Meet the Strassner Family
When my wife, Cathy, told me she wanted to homeschool our children, I thought she was nuts. That was in 1986. Now, twenty years later, I think it is the best decision we ever made. As Christians, we were well aware of the need to avoid conformity to the world. Yet we had not really considered how to live a transformed life. The decision to homeschool changed our way of relating to the world by avoiding blind “conformance to the world.” This countercultural thinking (what we now call “biblical thinking”) soon pervaded all areas of our lives.
In our attitude toward children, we came to see them as a blessing and a gift from God. Cathy, with a graduate degree in economics and a professional career, felt the call to stay home, take care of the children, and teach them to pursue excellence. As our family grew, I was led to start my own business to allow me the freedom, in time and money, to help with the educational process. We have attempted to lead and direct our children to grow spiritually, academically, morally, and physically.
The Lord has blessed us with seven children, ages eleven to twenty-three—two girls and five boys. Over the years, our approach and strategy toward home schooling has been fairly consistent, with modifications based on our need at the time and resource availability. We have pursued a classical approach, with the progressive, age-relevant stages of grammar, logic, and rhetoric. We have accomplished this through the use of elements of several curricula and study series, including Calvert School, Saxon Math, Sonlight Curriculum, a four-year series in the Great Books, and extensive music education.
What has changed over the years is a notable increase in public awareness—and acceptance—of home schooling. We no longer have people asking us “Is that legal?” and “Will the government let you do that?” However, people still ask the famous question “What about socialization?” While some home schoolers seek alternate options for education in the teen years, we have continued the process of home schooling and have found many (too many) options available for classes and enrichment. Anyone with older kids can attest to the increasing complexity of life as our “babies” get older. Somehow, these kids we are teaching to think critically and act independently, start doing so!! They begin thinking for themselves and wanting to make their own decisions. That is a shock to Mom and Dad!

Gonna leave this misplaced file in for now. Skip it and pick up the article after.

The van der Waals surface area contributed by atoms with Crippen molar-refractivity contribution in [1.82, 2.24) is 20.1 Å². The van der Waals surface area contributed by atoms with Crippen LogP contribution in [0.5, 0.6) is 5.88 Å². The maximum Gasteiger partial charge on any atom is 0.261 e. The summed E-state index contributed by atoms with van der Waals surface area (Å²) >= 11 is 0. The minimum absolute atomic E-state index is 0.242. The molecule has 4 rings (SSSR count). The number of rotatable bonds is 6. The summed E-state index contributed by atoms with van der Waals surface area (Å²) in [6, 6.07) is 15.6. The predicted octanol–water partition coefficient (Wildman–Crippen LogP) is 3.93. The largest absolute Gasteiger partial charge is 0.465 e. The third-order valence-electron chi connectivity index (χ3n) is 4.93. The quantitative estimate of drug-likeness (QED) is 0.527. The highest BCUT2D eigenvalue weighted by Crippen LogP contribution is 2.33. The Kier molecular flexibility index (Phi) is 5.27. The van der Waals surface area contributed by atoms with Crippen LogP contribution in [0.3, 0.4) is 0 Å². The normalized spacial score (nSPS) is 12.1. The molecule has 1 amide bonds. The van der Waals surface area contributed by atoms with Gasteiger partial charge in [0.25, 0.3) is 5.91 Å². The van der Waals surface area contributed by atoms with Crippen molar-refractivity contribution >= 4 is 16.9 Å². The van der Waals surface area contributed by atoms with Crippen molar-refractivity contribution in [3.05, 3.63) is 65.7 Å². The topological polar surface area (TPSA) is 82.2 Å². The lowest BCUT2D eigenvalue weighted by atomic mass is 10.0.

Our oldest is now twenty-three and in her last year of law school at Regent University School of Law in Virginia. Our twenty-one-year-old is finishing his master’s degree in accounting and will begin working for one of the major worldwide accounting firms in July. This will begin right after his wedding to a lovely home schooled young lady. Our nineteen-year-old is finishing a two-year commitment to the military as a Navy medic, deployed with the Marines. Our seventeen-year-old graduating senior is blessed to have several colleges offering academic scholarships as she pursues study that will lead to missions or ministry work. The fifteen-, thirteen-, and eleven-year-old boys keep us running in many directions. This May will be crazy with three graduations, school year-end concerts, and wedding preparations.
As the result of “biblical thinking,” our Christian walk and service has also changed. This change is displayed in an active approach to Christian service in our local church, as well as in ministry involvement. We see the need for Christians to be salt and light in our culture. The approach to life that encouraged us to homeschool taught us many lessons and encouraged us to think outside the box in ministry as well.
Believing that Christians needed to hear and be aware of current events from a Christian perspective, we got involved with God’s World Publications (where I serve as chairman of the board), which publishes WORLD Magazine and God’s World News for Kids and also runs the WORLD Journalism Institute. This ministry now circulates a weekly news magazine to 130,000 homes a week. God’s World News has a circulation of almost 200,000, and the Journalism Institute is helping train Christians in the secular newsroom to tell the Truth.
As our children grew older, we saw the need to train youth in Christian apologetics and Christian worldview thinking. We wanted our kids and others to learn how to confront the culture effectively. We were able to help start Worldview Academy and have seen it grow from one camp, with thirty-five students at an old campus in Tehuacana, Texas, to seventeen camps nationwide, with over 3000 students (and growing) each summer. I am honored to serve as a board member there as well. Serving on the THSC board has been another opportunity to help and to encourage others to pursue the education of their children as God has called them.
With only three children still in the home, we may feel like we do not have enough to do. But we are sure God has many other things for us to pursue.
David Strassner and his wife Cathy live in Houston where they are homeschooling the youngest of their children. David serves on the Publications Committee on the THSC Board of Directors.